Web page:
Your classic Hungarian Grand Prix
For the Hungarian edition of our classic grands prix series we have chosen Nigel Mansell's brilliant victory in 1989 as the winning race.
In responses to this blog, the Englishman's famous win was by far the most popular request, with Damon Hill's heartbreaking last-lap loss of the race in 1997 and Jenson Button's maiden victory in 2006 some way behind.
All three would have been worthy choices for extended highlights, but Mansell's brilliant drive to take his second victory for Ferrari feels like the right choice, in that it satisfies both the romantics and the cognoscenti.
You can watch the full 'Grand Prix' highlights programme from the time here:
Watch short highlights of the 1986 Hungarian Grand Prix
Watch short highlights of the 1988 Hungarian Grand Prix
Watch short highlights of the 1989 Hungarian Grand Prix
Watch short highlights of the 1997 Hungarian Grand Prix
Watch short highlights of the 2006 Hungarian Grand Prix
The highlights will be available on satellite and cable from 0900 on Wednesday 22 July and will stay up until Saturday 25 July. They will be on Freeview channel 301 from 1600 on Thursday 23 July until 0830 on Friday 24 July.
Mansell had actually won on his debut for Ferrari in Brazil at the start of the season - a victory that ranks among the most unexpected in F1 history.
Ferrari designer John Barnard pioneered the semi-automatic gearbox with this car, the 640. Within a couple of years, the system, operated through paddles on the back of the steering wheel, was to become de rigueur in F1. But Ferrari had serious development pains with it.
The car had failed to complete more than a handful of laps at a time in pre-season testing. And so convinced was Mansell that it would not last the distance in the heat of Rio de Janeiro's Jacarepagua circuit that he booked an early flight home - which he promptly missed when the Ferrari not only lasted the race, but finished it first as well.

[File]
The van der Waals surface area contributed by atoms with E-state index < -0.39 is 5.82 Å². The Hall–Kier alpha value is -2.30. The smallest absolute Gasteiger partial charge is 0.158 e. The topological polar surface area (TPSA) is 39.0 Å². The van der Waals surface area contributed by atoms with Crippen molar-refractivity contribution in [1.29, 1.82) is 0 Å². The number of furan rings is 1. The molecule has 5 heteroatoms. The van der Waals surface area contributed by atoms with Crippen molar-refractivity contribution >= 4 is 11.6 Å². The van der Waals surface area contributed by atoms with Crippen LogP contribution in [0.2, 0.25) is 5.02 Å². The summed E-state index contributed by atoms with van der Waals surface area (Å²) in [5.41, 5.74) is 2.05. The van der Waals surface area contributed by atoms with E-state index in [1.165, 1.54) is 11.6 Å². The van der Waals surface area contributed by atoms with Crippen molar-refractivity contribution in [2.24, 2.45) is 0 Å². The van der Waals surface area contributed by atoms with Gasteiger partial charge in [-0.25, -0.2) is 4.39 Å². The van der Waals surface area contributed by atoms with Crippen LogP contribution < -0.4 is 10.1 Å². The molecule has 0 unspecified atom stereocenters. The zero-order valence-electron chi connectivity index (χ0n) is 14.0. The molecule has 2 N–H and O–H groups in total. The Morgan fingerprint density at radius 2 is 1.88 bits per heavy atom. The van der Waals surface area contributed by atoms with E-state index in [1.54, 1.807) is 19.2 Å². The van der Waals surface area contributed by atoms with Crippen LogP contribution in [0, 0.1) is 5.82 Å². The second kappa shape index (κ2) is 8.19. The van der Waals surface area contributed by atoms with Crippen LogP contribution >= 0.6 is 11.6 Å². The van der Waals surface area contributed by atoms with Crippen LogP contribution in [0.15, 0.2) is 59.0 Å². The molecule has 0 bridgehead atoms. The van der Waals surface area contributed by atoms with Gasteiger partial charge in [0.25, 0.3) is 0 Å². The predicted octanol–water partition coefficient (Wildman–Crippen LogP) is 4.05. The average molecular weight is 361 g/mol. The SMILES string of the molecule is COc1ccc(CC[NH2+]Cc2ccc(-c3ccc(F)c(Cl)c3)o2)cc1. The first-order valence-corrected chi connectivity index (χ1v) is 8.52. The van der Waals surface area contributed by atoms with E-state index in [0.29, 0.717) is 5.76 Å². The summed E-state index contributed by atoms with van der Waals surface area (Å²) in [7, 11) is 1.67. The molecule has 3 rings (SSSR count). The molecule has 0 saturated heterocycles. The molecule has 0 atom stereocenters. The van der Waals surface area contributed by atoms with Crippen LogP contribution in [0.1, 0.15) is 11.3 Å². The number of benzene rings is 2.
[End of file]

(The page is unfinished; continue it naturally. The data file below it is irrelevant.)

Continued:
No-one seemed quite sure how the car had lasted, and sure enough Mansell and team-mate Gerhard Berger had to get used to parking their cars at the side of the track during the first half of the season.
By Hungary, though, Ferrari had got on top of their reliability issues, and the car was becoming a major challenger. Nevertheless, Mansell's chances of a second victory of the season did not look great when he qualified 12th, complaining of traffic, at a circuit where overtaking is notoriously difficult.
Things began to look up when he vaulted up to eighth with a great start, and things further played into his hands when pole-sitter Riccardo Patrese held on to the lead in his Williams, and delayed McLaren's Ayrton Senna and Berger, who were soon joined by Senna's team-mate Alain Prost in a four-way battle for the lead.
Mansell, meanwhile, was at the back of a four-car battle for fifth place headed by Dallara driver Alex Caffi - who had qualified an astonishing third, thanks to his Pirelli tyres offering better one-lap grip on the dusty surface than the Goodyears used by the front-runners. And by the time Mansell had worked his way to the front of that group, he was 17 seconds behind fourth-placed Prost.
This, though, was when it became apparent that he had a genuine shot at victory. He started slicing into that gap at around two seconds a lap and by half distance was on the back of the lead group - which meant fourth place as Berger had by now stopped for tyres.
There then followed two of the best overtaking moves you will ever see. Mansell blasted past Prost between Turns Three and Four - not a recognised overtaking place - having gone through Three much faster than the Frenchman.
No sooner was he past Prost than his battle with Senna became for the lead, as Patrese began to run into problems that were to lead to his retirement and both the Brazilian and Mansell overtook him within a couple of corners with about 20 laps to go.
For a few laps Mansell tracked Senna and despite clearly being faster was unable to challenge, as the superior horsepower of the McLaren's Honda engine pulled the world champion just far enough ahead down the main straight to be safe from an attack under braking.
But then, with 20 laps to go, Mansell saw his chance. Coming out of Turn Two, Senna was closing rapidly on backmarker Stefan Johansson's Onyx. Through Turn Three, the Swede was on the racing line and, right behind him, Senna uncharacteristically hesitated and had to lift off the throttle. Mansell stayed flat, and on the exit of the corner the Ferrari jinked out from behind the McLaren and its superior momentum carried it ahead up the hill into Turn Four.
And with that, the race was in the bag. It was, as Murray Walker put it in the commentary, "one of the most memorable grands prix for a long time".
Let's hope this weekend's race in Hungary can live up to it.